YORKTOWN, N.Y. – Sparkle Lake and other areas in Yorktown have been targeted by the Department of Environmental Conservation for significant phosphorus removal.
Rahul Verma, executive director for the East of Hudson Watershed Corporation, said the New York City Department of Environmental Protection has funded a total of 43 projects across 19 municipalities to reduce phosphorous and improve drinking water in the Croton Watershed. Four of the 43 projects will be carried out in Yorktown.
The biggest targeted area for phosphorus in Yorktown is Sparkle Lake, Verma said, where there will be two separate projects.
“These projects are meant to remove phosphorous, such as parking lot runoffs and impervious surfaces,” Verma said. “We picked some spots where we think we can get some big bang for the buck.”
The projects at Sparkle Lake include capturing run off water and re-routing it into a filtration system, then routing it back into Sparkle Lake. The treatment system would be underground. The other projects will be carried out at Yorktown Police Department headquarters and at Railroad Park.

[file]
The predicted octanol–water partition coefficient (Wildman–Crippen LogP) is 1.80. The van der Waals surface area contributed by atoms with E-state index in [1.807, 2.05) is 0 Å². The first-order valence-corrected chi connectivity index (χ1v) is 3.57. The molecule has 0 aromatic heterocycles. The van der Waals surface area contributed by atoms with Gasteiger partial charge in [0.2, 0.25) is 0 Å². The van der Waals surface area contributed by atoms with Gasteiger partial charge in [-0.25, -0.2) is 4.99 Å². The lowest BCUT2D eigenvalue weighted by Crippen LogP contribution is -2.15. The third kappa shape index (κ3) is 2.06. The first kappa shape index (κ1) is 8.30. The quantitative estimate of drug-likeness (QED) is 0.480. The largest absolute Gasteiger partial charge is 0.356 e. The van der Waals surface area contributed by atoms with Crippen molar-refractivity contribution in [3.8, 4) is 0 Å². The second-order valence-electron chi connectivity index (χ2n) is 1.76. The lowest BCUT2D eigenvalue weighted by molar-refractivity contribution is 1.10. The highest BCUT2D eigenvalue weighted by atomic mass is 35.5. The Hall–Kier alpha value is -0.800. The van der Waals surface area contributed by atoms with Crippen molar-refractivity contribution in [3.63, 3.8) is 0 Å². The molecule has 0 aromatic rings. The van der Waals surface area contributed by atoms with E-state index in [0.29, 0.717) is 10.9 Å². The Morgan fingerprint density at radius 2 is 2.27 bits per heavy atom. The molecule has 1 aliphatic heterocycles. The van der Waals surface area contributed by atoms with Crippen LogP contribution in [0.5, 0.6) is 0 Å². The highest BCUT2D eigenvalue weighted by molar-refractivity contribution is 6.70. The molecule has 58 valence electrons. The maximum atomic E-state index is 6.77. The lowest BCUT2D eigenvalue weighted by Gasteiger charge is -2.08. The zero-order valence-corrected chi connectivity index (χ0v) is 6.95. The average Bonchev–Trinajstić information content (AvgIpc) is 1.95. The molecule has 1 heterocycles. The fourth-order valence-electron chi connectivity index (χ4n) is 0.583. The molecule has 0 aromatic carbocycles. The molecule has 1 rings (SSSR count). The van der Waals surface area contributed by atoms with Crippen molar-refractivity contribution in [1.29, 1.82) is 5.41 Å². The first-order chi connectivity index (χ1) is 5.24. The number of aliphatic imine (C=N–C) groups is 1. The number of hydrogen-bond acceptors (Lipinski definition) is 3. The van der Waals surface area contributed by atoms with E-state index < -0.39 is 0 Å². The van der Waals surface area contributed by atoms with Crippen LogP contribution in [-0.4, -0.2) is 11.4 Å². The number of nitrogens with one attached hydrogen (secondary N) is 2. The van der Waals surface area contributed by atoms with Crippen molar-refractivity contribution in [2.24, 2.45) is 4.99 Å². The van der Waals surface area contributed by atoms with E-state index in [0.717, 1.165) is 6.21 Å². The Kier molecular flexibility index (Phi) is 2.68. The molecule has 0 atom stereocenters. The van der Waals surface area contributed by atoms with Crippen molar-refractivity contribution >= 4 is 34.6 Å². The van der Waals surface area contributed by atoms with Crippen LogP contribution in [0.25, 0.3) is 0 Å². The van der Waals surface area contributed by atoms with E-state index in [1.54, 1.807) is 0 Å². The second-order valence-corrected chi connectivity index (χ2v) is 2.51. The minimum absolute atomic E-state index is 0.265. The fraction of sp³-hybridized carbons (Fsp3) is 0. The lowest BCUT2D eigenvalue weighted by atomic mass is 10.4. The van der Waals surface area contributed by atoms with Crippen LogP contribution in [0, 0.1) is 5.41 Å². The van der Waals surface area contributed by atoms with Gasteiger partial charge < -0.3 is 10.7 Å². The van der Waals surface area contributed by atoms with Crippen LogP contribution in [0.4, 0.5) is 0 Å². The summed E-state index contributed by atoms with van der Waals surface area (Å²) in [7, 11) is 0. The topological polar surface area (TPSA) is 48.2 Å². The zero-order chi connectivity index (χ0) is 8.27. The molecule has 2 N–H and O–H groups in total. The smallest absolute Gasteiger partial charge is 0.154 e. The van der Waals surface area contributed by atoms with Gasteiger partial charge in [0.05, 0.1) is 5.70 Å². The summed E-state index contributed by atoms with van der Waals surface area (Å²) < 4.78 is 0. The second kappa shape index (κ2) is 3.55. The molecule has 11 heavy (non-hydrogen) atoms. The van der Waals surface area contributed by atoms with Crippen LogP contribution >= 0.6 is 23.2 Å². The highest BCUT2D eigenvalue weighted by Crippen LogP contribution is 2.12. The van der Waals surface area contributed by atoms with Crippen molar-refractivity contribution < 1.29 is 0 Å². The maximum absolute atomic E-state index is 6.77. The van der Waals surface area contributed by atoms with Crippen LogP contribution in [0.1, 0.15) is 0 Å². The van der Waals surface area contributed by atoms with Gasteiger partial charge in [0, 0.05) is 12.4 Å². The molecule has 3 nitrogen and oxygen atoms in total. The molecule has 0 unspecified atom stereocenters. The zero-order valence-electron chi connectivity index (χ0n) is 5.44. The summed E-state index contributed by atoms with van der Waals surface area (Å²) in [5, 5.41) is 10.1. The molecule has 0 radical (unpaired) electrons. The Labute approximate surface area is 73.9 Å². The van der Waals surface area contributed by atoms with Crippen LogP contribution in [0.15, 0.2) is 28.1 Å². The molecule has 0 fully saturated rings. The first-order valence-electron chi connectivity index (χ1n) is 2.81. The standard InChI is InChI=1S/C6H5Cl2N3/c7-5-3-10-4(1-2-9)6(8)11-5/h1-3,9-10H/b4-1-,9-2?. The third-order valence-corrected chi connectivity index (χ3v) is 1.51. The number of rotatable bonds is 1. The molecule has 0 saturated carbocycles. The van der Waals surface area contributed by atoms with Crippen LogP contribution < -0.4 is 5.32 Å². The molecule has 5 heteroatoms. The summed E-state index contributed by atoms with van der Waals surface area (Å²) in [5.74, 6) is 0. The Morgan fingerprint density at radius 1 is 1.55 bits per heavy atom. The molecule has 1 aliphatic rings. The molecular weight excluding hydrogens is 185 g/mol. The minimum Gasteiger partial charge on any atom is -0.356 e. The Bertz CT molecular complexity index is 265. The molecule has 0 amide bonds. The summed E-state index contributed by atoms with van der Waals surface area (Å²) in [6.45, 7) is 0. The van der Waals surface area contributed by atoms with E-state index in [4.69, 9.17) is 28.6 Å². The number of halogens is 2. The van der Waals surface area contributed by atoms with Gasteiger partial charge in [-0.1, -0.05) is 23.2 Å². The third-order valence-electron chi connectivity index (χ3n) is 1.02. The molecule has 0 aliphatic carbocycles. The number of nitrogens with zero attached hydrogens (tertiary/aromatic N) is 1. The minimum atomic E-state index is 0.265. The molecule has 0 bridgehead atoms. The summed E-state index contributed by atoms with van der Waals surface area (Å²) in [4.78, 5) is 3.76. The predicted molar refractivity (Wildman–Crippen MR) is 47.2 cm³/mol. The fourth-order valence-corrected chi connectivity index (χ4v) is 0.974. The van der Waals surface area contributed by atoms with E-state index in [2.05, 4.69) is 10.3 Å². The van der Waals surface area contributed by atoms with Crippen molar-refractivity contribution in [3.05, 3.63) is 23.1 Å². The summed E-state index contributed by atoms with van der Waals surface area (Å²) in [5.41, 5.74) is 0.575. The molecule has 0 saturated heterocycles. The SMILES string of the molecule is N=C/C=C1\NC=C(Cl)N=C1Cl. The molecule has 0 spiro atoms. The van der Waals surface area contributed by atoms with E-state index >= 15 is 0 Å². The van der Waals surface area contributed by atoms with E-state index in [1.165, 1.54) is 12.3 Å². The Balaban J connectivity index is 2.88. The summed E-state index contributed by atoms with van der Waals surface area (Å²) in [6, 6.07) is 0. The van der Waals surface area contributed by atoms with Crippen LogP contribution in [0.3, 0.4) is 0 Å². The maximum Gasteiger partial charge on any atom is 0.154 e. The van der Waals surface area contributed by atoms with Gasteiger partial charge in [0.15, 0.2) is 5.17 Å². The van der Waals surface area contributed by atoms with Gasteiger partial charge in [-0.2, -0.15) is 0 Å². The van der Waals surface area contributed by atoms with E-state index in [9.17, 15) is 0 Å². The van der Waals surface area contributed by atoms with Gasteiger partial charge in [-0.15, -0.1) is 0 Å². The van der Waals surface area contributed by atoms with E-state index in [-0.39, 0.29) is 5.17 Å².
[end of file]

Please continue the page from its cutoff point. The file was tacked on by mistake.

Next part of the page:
The Police Department project involves routing storm- water runoff into detention basin with a forebay that will filtrate into the ground. Verma said Chief Daniel McMahon expressed concern that building a pond would reduce the department’s possibility for expansion in the future. At Railroad Park, Verma and company will retrofit an existing area use a pocket pond system.
In total, the Verma estimates that these projects should reduce phosphorus by about 13 kilograms per year, or 28.6 pounds.
Town Board members had no objection to the projects after Verma’s presentation Tuesday night.
“If I’m not spending taxpayer money, I’m good,” said council member Dave Paganelli.